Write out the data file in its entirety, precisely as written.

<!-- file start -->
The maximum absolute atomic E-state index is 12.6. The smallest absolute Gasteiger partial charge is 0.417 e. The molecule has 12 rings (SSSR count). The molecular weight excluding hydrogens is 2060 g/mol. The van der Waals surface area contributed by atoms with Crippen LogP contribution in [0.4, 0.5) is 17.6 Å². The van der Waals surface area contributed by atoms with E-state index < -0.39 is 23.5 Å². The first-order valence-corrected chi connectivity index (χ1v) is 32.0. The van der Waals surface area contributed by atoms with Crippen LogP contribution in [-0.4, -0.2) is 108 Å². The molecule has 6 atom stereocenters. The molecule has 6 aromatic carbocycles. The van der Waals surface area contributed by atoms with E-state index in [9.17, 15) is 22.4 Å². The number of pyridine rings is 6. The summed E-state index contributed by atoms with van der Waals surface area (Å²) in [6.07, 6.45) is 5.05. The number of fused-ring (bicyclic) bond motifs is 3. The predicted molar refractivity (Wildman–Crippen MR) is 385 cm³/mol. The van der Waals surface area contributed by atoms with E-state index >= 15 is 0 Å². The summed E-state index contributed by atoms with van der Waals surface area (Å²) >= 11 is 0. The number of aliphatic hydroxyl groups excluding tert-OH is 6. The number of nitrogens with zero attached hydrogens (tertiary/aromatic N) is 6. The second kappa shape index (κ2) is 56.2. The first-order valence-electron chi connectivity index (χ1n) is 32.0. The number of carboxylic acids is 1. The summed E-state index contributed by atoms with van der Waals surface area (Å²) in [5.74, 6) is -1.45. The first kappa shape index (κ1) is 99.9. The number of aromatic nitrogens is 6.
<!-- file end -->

The maximum absolute atomic E-state index is 12.6. The smallest absolute Gasteiger partial charge is 0.417 e. The molecule has 12 rings (SSSR count). The molecular weight excluding hydrogens is 2060 g/mol. The van der Waals surface area contributed by atoms with Crippen LogP contribution in [0.4, 0.5) is 17.6 Å². The van der Waals surface area contributed by atoms with E-state index < -0.39 is 23.5 Å². The first-order valence-corrected chi connectivity index (χ1v) is 32.0. The van der Waals surface area contributed by atoms with Crippen LogP contribution in [-0.4, -0.2) is 108 Å². The molecule has 6 atom stereocenters. The molecule has 6 aromatic carbocycles. The van der Waals surface area contributed by atoms with E-state index in [9.17, 15) is 22.4 Å². The number of pyridine rings is 6. The summed E-state index contributed by atoms with van der Waals surface area (Å²) in [6.07, 6.45) is 5.05. The number of fused-ring (bicyclic) bond motifs is 3. The predicted molar refractivity (Wildman–Crippen MR) is 385 cm³/mol. The van der Waals surface area contributed by atoms with E-state index >= 15 is 0 Å². The summed E-state index contributed by atoms with van der Waals surface area (Å²) >= 11 is 0. The number of aliphatic hydroxyl groups excluding tert-OH is 6. The number of nitrogens with zero attached hydrogens (tertiary/aromatic N) is 6. The second kappa shape index (κ2) is 56.2. The first-order valence-electron chi connectivity index (χ1n) is 32.0. The number of carboxylic acids is 1. The summed E-state index contributed by atoms with van der Waals surface area (Å²) in [5.74, 6) is -1.45. The first kappa shape index (κ1) is 99.9. The number of aromatic nitrogens is 6.